imageSo here I am, regaining my sanity after the recent book-culling saga. What better way of relaxing into the pleasures of my own book collection than spending some time with a kindred spirit …

he picked up a book and stroked his finger lingeringly over its leather cover. She (Violet, his second wife) watched as he opened it and brought up the splayed yellowing pages to his nostrils. He slowly inhaled. It was sensual, her husband’s experience of books, the texture, the sweet or acrid colours, the feel of a rough, uncut page.

Well, yes to all that, I would say.  But Violet is a content person. She loves the processes of thought, the flight of imagination.

Is this a basic incompatibility that portends a bad end to their fairytale marriage?

I use that epithet advisedly because that’s the way it is.  Violet,  a friendless penniless orphan, marries her somewhat older Lord, a matter of months after he asks what she is reading.  She is transported to a country mansion with an extensive library.  A year later she is a mother, yet not content.  Her husband goes wandering at night and what is that book, dedicated to his first wife, that he keeps locked away in his safe?

Set in the pre-WWI Edwardian era, when well-off women at home didn’t have enough to do to keep themselves grounded,  Violet begins to obsess on these matters, gradually losing her grip on reality. Delusions follow which render her a risk to her child, and Archibald, as was the way back then, consigns her for treatment in the lunatic asylum.

So far, so reasonable.  Violet’s illness could all be explained nowadays as post-natal depression, couldn’t it? Archibald is nothing other than a caring husband ensuring the then best available treatment for his wife.  That perceived emotional emptiness is just that – a percepton, isn’t it? Thus does Violet justify her husband’s actions, but, while in the asylum, stories surface of his frequent visits and his cosy relationship with the doctors …..

Following her release, matters deteriorate when Archibald installs Clara as nurse-maid,  he continues his nocturnal wanderings and former inmates of the asylum begin to disappear.  That prescribed bottle of laudanum makes it impossible for Violet to distinguish between reality or paranoid delusion.  A second trip to the asylum is inevitable. Which, given the pattern of the first, bodes ill for Violet and the solution of the mystery.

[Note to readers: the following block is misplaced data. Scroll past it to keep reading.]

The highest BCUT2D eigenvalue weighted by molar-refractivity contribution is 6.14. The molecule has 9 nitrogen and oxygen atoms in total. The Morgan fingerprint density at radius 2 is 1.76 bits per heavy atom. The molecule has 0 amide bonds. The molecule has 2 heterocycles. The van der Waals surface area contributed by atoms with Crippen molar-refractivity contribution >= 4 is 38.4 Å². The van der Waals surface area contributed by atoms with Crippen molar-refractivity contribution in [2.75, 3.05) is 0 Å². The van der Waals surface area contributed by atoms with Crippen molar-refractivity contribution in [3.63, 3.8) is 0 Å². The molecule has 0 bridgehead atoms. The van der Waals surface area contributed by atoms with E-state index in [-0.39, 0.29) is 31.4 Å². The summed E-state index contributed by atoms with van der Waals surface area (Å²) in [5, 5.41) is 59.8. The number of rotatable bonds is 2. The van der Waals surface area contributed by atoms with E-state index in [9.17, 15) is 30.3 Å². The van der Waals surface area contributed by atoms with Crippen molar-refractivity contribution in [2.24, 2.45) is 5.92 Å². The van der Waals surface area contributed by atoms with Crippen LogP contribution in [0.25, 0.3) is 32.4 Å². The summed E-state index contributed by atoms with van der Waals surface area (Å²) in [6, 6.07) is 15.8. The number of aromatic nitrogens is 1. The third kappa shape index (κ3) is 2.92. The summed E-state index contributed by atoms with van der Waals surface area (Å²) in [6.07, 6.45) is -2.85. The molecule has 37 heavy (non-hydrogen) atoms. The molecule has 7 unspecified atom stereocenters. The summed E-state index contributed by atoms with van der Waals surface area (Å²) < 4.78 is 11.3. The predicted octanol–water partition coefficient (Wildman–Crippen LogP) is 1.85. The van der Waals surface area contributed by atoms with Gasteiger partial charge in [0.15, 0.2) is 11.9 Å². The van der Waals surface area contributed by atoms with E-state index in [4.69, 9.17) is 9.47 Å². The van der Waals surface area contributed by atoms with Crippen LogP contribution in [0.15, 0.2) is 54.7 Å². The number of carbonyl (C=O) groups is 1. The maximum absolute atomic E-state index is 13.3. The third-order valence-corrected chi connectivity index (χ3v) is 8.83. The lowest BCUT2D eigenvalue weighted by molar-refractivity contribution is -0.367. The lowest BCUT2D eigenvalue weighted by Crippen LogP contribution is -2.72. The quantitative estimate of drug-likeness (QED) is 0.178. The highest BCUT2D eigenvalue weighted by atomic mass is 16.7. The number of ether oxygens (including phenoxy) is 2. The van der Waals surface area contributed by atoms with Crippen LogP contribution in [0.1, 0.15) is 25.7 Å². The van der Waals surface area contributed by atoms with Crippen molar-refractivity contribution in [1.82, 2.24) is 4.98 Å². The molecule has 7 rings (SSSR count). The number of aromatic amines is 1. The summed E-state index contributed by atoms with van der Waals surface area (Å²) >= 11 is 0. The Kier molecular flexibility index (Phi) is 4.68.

However, Thompson ensures there is sufficient concrete evidence – including a brief glimpse of a macabre jigsaw with characters from the fairytales of Hans Christian Andersen – for the reader to understand what Violet cannot.  That Lord Archibald Murray is no fairytale prince, but an Edwardian bluebeard, complete with trophy cabinet.  Not the literal room full of blood-spattered corpses but a trophy made possible by Edwardian practices of bookbinding.

Thompson is excellent at subverting reader expectations and tipping the world on its head.  And so that paragraph on the behaviour and habits of a fellow tactile bibliophile, quoted above, now makes me shudder. Not entirely sure I’m thanking her for that.

Mistress of slippiness and suggestion she may be,  but there are places where the brutality – be it of Violet’s treatment in the asylum or the murders and subsequent processing of the corpses  – is viscerally realistic.  However, in this short novel of 159 pages, such passages are never gratuitous, nor extended.  Recommended for non-squeamish lovers of fairytales retold.